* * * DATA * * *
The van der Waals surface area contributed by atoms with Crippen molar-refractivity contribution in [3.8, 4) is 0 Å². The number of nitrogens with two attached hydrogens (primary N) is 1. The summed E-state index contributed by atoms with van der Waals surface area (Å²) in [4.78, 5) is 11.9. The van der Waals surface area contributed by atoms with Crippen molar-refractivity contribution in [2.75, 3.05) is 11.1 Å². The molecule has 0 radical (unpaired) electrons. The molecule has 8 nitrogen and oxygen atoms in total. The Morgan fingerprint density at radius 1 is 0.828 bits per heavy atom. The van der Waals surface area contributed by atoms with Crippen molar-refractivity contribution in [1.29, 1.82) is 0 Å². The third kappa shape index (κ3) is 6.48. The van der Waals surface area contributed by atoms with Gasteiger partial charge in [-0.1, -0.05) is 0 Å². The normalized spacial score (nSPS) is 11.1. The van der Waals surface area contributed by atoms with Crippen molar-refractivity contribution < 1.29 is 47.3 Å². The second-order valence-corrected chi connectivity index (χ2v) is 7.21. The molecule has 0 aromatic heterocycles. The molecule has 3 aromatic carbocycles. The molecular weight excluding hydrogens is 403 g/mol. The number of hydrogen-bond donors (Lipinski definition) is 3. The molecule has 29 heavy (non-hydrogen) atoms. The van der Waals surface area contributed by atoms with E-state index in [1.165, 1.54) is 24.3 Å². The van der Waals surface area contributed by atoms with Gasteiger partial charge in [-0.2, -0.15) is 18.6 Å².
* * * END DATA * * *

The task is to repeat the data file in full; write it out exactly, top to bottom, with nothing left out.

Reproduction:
The van der Waals surface area contributed by atoms with Crippen molar-refractivity contribution in [3.8, 4) is 0 Å². The number of nitrogens with two attached hydrogens (primary N) is 1. The summed E-state index contributed by atoms with van der Waals surface area (Å²) in [4.78, 5) is 11.9. The van der Waals surface area contributed by atoms with Crippen molar-refractivity contribution in [2.75, 3.05) is 11.1 Å². The molecule has 0 radical (unpaired) electrons. The molecule has 8 nitrogen and oxygen atoms in total. The Morgan fingerprint density at radius 1 is 0.828 bits per heavy atom. The van der Waals surface area contributed by atoms with Crippen molar-refractivity contribution in [1.29, 1.82) is 0 Å². The third kappa shape index (κ3) is 6.48. The van der Waals surface area contributed by atoms with Gasteiger partial charge in [-0.1, -0.05) is 0 Å². The normalized spacial score (nSPS) is 11.1. The van der Waals surface area contributed by atoms with Crippen molar-refractivity contribution < 1.29 is 47.3 Å². The second-order valence-corrected chi connectivity index (χ2v) is 7.21. The molecule has 0 aromatic heterocycles. The molecule has 3 aromatic carbocycles. The molecular weight excluding hydrogens is 403 g/mol. The number of hydrogen-bond donors (Lipinski definition) is 3. The molecule has 29 heavy (non-hydrogen) atoms. The van der Waals surface area contributed by atoms with E-state index in [1.165, 1.54) is 24.3 Å². The van der Waals surface area contributed by atoms with Gasteiger partial charge in [-0.2, -0.15) is 18.6 Å².